Your pitch deck does the same thing. Keep your pitch deck as short as possible while still giving the juicy details. Investors spend only 3 minutes and 44 seconds on average reading a pitch deck.
“The perfect pitch deck is probably 10-15 slides. Anything shorter and you most likely didn't cover something important. Anything longer and you start to lose people's attention,” adds Charlie Boles, Senior Associate on our Fintech team, “so you need to make it count. Include high-quality design, good graphics, and get to the point”
In other words, save the whole story for when you’re in the meetings stage.
Telling your story
Storytelling is an art form, one that requires practice but when done correctly can clearly, eloquently and effectively convey emotion, promise and success. So when you’ve got that first date with an investor, it’s time for you to show up and impress.
You shouldn’t take the approach of just spitting out a list of facts or data about your company. While there may be interesting points that are worthy of an investment in their own right, it doesn’t show personality. You also need to be interesting.
Storytelling creates attraction and inspires action. So this is your moment to channel your inner Denzel and deliver a pitch that makes the investor want to know more and invest in you and your company. Imagine you’re on a first date with a potential suitor - you want to walk away having impressed, and also having kept the door open for a follow-up date (unless you know it’s not a good fit at all!).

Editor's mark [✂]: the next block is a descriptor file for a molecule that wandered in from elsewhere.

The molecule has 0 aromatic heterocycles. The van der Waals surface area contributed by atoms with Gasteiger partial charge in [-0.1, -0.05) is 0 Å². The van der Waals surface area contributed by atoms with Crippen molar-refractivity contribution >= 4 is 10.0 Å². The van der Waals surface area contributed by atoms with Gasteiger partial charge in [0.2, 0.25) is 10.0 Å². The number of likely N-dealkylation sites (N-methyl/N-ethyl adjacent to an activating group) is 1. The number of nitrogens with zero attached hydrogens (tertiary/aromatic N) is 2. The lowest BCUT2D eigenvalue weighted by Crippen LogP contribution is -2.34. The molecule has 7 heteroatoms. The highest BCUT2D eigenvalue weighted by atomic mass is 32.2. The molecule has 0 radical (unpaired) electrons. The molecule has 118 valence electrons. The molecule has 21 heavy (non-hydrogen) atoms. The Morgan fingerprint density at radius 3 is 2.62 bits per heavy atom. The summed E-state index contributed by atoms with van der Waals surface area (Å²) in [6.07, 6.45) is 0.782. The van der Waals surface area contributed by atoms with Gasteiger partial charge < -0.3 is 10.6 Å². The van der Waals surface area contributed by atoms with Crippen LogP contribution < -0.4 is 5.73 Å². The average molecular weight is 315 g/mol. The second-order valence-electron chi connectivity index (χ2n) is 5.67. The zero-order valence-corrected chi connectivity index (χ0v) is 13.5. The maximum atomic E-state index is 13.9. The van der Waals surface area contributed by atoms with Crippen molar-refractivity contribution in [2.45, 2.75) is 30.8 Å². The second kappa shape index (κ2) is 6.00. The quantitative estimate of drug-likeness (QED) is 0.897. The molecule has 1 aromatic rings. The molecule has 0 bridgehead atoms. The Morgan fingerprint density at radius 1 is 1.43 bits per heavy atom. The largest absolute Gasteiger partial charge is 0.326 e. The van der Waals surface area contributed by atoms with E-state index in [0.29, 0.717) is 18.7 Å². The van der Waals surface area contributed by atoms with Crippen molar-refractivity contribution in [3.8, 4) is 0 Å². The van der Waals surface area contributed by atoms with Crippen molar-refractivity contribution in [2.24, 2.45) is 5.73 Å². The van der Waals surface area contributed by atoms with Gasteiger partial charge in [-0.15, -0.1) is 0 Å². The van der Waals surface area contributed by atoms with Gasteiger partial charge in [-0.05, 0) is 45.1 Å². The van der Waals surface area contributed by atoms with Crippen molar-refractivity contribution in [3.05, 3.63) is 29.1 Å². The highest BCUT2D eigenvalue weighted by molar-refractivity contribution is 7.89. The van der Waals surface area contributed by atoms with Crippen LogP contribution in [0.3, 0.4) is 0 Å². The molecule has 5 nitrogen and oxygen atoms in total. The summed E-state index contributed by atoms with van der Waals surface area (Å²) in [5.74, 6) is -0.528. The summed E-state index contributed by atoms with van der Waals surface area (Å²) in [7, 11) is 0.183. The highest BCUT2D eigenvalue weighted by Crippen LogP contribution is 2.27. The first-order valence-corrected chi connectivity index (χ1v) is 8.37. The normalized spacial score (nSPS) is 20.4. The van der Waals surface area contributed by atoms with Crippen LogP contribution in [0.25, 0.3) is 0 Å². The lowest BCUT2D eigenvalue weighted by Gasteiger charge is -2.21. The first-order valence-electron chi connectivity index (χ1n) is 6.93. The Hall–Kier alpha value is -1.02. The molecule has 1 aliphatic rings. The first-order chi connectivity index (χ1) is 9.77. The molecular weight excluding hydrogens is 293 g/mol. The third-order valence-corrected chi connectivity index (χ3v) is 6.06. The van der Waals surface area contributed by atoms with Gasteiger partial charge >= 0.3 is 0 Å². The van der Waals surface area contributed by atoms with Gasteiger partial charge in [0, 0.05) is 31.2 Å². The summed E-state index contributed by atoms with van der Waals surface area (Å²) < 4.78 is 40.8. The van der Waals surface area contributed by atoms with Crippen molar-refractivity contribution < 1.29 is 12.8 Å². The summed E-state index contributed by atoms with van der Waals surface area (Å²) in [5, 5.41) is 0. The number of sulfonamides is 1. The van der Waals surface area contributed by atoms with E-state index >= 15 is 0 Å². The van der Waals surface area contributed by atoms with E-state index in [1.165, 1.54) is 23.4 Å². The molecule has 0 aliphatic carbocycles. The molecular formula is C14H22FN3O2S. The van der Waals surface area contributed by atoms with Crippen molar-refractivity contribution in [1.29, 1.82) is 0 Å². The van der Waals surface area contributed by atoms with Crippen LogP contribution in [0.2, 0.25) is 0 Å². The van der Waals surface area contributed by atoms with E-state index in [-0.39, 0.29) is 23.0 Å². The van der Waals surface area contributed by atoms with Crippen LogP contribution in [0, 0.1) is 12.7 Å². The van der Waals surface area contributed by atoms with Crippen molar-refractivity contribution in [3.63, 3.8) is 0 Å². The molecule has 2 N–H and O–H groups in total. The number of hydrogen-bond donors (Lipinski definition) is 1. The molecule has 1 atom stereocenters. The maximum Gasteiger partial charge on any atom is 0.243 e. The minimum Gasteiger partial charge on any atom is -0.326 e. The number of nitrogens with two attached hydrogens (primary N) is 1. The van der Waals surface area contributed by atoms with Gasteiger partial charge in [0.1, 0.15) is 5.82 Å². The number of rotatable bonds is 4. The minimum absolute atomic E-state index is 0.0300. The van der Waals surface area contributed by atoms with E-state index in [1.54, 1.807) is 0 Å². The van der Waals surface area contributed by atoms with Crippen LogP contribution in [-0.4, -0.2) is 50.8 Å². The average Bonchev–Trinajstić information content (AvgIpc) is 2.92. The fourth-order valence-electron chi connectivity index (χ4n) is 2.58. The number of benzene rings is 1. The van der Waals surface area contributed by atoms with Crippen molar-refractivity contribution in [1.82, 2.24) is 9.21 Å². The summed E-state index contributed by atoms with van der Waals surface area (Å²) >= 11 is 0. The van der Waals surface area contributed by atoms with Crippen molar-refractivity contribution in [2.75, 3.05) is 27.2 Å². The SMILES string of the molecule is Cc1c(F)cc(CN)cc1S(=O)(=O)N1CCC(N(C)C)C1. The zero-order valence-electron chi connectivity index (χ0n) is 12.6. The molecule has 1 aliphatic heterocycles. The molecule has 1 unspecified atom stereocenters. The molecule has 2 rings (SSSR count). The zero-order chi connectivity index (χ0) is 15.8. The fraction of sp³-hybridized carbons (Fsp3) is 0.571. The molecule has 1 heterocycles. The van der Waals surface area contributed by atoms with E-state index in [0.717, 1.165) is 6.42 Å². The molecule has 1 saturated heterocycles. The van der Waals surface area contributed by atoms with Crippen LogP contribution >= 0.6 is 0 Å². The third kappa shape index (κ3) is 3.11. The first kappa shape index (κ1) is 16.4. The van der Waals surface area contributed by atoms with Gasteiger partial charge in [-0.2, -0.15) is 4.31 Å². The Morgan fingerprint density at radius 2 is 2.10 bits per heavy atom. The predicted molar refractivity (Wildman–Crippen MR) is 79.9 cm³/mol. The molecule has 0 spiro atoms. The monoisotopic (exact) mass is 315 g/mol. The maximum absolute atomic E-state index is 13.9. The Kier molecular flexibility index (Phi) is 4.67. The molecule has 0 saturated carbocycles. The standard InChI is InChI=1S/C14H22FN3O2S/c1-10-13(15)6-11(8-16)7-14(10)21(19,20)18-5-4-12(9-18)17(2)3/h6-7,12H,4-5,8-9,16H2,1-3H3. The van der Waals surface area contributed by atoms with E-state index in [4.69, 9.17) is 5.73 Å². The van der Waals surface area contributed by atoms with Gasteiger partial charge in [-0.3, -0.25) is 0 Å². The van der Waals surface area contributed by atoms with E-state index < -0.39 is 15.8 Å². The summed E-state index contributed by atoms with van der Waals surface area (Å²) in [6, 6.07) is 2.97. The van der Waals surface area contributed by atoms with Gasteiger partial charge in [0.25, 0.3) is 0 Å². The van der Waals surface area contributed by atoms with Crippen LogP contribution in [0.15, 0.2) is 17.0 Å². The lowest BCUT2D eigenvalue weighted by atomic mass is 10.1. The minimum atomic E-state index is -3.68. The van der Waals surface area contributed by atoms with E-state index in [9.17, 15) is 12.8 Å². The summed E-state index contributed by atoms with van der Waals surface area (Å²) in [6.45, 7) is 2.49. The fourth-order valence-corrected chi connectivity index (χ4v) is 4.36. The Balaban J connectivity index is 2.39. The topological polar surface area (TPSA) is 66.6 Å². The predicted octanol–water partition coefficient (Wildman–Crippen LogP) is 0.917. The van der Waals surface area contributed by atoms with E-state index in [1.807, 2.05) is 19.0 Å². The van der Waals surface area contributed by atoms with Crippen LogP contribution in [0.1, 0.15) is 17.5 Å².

To structure your approach with the investor, consider the basics of storytelling - have a beginning, a middle and an end.
- Act 1: The Setup ➞ Introduce yourself, your company and why you’re here
- Act 2: The Problem ➞ What is the problem with the current situation?
- Act 3: The Solution ➞ How will you solve the problem, and what have you done so far?
Like your pitch deck, you’re not here to give every fact and story about your company, only the details needed to get the next date; showing initiative and understanding will support this. You’re not looking to get married on your first date.
“Good storytelling is about counteracting the curse of knowledge. It’s about condensing the millions of things you know about your company and your industry into something simple and insightful,” adds Frederik Hagenauer, Principal on our SaaS & Infra team.
Don’t be desperate.
Create reasons to follow up with investors after your initial call, but don’t be desperate.
You wouldn’t bombard your date with WhatsApp messages straight after your first dinner together. Don’t do the same with investors.
Send a polite message after the initial call with any material and extra details they have requested. You know the three-day rule, right? Just wait it out.
"Never put (time) pressure on the potential investor. It will have the opposite effect to what's intended,” says Tom F. Lesche, Partner on our Fintech team, ”The perception of scarcity and FOMO is much more effective in getting a VCs attention and speeding up their decision making!"
So, when you’re creating your pitch deck and start reaching out to investors, remind yourself, this is like a dating game. Play it cool.